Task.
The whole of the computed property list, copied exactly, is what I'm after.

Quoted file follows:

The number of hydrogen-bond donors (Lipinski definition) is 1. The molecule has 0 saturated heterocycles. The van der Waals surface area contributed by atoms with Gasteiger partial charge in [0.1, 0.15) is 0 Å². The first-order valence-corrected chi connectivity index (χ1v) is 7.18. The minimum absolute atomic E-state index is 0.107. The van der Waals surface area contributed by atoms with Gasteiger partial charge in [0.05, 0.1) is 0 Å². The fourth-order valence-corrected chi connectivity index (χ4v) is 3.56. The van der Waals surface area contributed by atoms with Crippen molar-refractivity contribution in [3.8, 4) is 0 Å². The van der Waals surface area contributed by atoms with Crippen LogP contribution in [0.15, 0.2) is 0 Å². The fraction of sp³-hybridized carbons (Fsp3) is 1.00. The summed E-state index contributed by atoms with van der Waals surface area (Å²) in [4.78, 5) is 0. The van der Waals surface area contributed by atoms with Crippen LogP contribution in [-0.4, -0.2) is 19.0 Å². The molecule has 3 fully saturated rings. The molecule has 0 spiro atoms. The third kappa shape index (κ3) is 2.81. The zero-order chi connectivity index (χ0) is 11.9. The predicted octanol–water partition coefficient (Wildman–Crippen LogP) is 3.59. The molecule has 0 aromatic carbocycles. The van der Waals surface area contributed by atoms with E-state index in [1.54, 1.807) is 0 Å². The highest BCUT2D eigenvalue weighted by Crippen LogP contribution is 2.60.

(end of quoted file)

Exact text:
The number of hydrogen-bond donors (Lipinski definition) is 1. The molecule has 0 saturated heterocycles. The van der Waals surface area contributed by atoms with Gasteiger partial charge in [0.1, 0.15) is 0 Å². The first-order valence-corrected chi connectivity index (χ1v) is 7.18. The minimum absolute atomic E-state index is 0.107. The van der Waals surface area contributed by atoms with Gasteiger partial charge in [0.05, 0.1) is 0 Å². The fourth-order valence-corrected chi connectivity index (χ4v) is 3.56. The van der Waals surface area contributed by atoms with Crippen molar-refractivity contribution in [3.8, 4) is 0 Å². The van der Waals surface area contributed by atoms with Crippen LogP contribution in [0.15, 0.2) is 0 Å². The fraction of sp³-hybridized carbons (Fsp3) is 1.00. The summed E-state index contributed by atoms with van der Waals surface area (Å²) in [4.78, 5) is 0. The van der Waals surface area contributed by atoms with Crippen LogP contribution in [-0.4, -0.2) is 19.0 Å². The molecule has 3 fully saturated rings. The molecule has 0 spiro atoms. The third kappa shape index (κ3) is 2.81. The zero-order chi connectivity index (χ0) is 11.9. The predicted octanol–water partition coefficient (Wildman–Crippen LogP) is 3.59. The molecule has 0 aromatic carbocycles. The van der Waals surface area contributed by atoms with E-state index in [1.54, 1.807) is 0 Å². The highest BCUT2D eigenvalue weighted by Crippen LogP contribution is 2.60.